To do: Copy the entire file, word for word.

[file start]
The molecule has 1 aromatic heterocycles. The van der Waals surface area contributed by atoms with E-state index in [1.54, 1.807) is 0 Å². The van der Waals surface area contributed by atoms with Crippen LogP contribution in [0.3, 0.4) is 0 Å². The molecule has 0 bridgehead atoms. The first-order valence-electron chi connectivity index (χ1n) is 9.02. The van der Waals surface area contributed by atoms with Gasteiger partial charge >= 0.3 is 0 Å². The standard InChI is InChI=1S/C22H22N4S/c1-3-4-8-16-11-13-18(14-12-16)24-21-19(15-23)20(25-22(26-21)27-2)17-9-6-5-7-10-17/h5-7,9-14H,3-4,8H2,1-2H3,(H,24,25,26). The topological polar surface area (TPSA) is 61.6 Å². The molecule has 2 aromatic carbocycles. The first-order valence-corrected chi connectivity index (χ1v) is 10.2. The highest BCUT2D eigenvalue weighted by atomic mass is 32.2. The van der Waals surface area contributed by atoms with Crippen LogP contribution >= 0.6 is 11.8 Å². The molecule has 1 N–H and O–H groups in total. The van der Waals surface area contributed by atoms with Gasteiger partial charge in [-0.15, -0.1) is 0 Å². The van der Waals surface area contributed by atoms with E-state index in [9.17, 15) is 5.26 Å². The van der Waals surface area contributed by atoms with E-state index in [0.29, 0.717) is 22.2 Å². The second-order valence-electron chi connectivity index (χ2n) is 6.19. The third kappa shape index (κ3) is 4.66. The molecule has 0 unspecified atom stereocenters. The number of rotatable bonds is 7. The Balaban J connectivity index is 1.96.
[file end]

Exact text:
The molecule has 1 aromatic heterocycles. The van der Waals surface area contributed by atoms with E-state index in [1.54, 1.807) is 0 Å². The van der Waals surface area contributed by atoms with Crippen LogP contribution in [0.3, 0.4) is 0 Å². The molecule has 0 bridgehead atoms. The first-order valence-electron chi connectivity index (χ1n) is 9.02. The van der Waals surface area contributed by atoms with Gasteiger partial charge >= 0.3 is 0 Å². The standard InChI is InChI=1S/C22H22N4S/c1-3-4-8-16-11-13-18(14-12-16)24-21-19(15-23)20(25-22(26-21)27-2)17-9-6-5-7-10-17/h5-7,9-14H,3-4,8H2,1-2H3,(H,24,25,26). The topological polar surface area (TPSA) is 61.6 Å². The molecule has 2 aromatic carbocycles. The first-order valence-corrected chi connectivity index (χ1v) is 10.2. The highest BCUT2D eigenvalue weighted by atomic mass is 32.2. The van der Waals surface area contributed by atoms with Crippen LogP contribution >= 0.6 is 11.8 Å². The molecule has 1 N–H and O–H groups in total. The van der Waals surface area contributed by atoms with Gasteiger partial charge in [-0.15, -0.1) is 0 Å². The van der Waals surface area contributed by atoms with E-state index in [9.17, 15) is 5.26 Å². The van der Waals surface area contributed by atoms with E-state index in [0.29, 0.717) is 22.2 Å². The second-order valence-electron chi connectivity index (χ2n) is 6.19. The third kappa shape index (κ3) is 4.66. The molecule has 0 unspecified atom stereocenters. The number of rotatable bonds is 7. The Balaban J connectivity index is 1.96.